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Cyclists on journey to remember Lockerbie bombing victims

UK News | Published:

The cyclists rode from Lockerbie to Edinburgh in the second stage of a journey to Syracuse in the US.

Pan Am cockpit

More than 100 people have cycled from Lockerbie to Edinburgh as part of a 3,238 mile journey to mark the approaching 30th anniversary of the bombing.

Pan Am flight 103 was on its way from London to New York when it exploded above Lockerbie on the evening of December 21 1988, killing 259 people on board and 11 people on the ground.

Thirty-five of them were students at Syracuse University in the US, who were travelling home for the Christmas holidays.

Three decades on from the tragedy the Cycle To Syracuse aims to complete the journey on behalf of those who could not.

The first stage of the journey involved local pupils riding exercise bikes or their own bike at school, while the second stage was the Lockerbie to Edinburgh bike ride.

In the third stage of the Lockerbie–Syracuse cycle a group of five local cyclists will travel on to the US to complete the Arlington to Syracuse leg of the journey.

The journey from Lockerbie Academy to Syracuse University, New York covers 3,238 miles, with the distance cycled totalling 672 miles.

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Cyclists at Edinburgh Castle
Cyclists arriving at Edinburgh Castle after riding from Lockerbie (Office of the Secretary of State for Scotland/PA)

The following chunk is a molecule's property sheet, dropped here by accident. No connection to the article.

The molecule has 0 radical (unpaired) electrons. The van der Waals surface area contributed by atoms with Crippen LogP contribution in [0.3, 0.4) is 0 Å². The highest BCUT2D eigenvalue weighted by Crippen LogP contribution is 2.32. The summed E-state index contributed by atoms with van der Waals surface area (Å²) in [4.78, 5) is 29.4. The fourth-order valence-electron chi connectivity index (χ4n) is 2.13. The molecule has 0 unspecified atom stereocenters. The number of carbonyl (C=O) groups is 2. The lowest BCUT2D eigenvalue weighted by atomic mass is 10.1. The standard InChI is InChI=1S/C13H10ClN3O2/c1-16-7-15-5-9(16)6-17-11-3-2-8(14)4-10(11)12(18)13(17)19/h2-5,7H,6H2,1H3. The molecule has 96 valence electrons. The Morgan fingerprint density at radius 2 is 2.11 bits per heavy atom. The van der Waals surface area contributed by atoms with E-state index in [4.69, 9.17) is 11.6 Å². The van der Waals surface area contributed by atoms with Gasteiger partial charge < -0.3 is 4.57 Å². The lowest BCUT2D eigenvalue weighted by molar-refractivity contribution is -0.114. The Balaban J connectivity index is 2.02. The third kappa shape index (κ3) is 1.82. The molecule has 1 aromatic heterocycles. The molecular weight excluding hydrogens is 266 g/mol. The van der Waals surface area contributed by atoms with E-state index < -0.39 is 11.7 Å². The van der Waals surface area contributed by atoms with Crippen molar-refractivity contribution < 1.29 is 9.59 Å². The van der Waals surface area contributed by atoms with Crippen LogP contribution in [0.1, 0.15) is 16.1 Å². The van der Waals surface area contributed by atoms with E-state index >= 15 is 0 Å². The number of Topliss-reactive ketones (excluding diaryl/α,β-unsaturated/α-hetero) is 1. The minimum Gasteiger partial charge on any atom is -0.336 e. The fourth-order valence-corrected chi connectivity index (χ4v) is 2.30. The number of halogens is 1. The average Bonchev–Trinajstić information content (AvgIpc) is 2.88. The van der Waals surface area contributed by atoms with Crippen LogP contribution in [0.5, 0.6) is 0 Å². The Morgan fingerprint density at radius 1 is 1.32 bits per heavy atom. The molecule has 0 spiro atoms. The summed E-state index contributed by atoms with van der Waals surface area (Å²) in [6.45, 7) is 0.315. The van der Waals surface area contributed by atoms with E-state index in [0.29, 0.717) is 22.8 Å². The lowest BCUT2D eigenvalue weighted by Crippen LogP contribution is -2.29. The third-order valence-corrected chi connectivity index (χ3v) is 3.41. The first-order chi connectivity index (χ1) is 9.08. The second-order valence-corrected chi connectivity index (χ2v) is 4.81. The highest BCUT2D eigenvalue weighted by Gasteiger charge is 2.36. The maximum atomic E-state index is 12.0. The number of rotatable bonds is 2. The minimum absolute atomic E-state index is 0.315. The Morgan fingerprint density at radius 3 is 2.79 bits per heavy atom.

Scottish secretary David Mundell welcomed the group of around 100 cyclists at a reception at Edinburgh Castle on Saturday after they had completed the ride to the Scottish capital.

He said: “As we approach the 30th anniversary of the bombing, it is fitting that five local men are making the journey to Syracuse to remember those lost, and to raise money for a local youth mental health charity.

“I wish them good luck for their journey, and look forward to meeting them again in Syracuse for the University’s 30th service of remembrance.”

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The five cyclists who will be travelling to the US include Colin Dorrance who was an 18-year-old off-duty police officer on the night of the bombing.

He saw the plane crash and was immediately recalled to duty.

David Whalley led the RAF search and rescue team on the night while Paul Rae was an 18-year-old Lockerbie resident in 1988 and volunteered to help search the hills that night.

The other two in the group are  David Walpole who was a bank manager in Dumfries in 1988 and is now a paramedic in the Lockerbie/Annan area and Brian Asher, the head teacher at Lockerbie Academy.

In the next stage of the journey, between October 26 and November 1, the five cyclists will cycle around 600 miles from the Lockerbie memorial cairn in Arlington National Cemetery in Washington DC to Syracuse University in upstate New York, via Baltimore, Philadelphia and New York City.

As well as remembering the 270 people who died the event is also raising money for Soul Soup, a local youth mental health charity.

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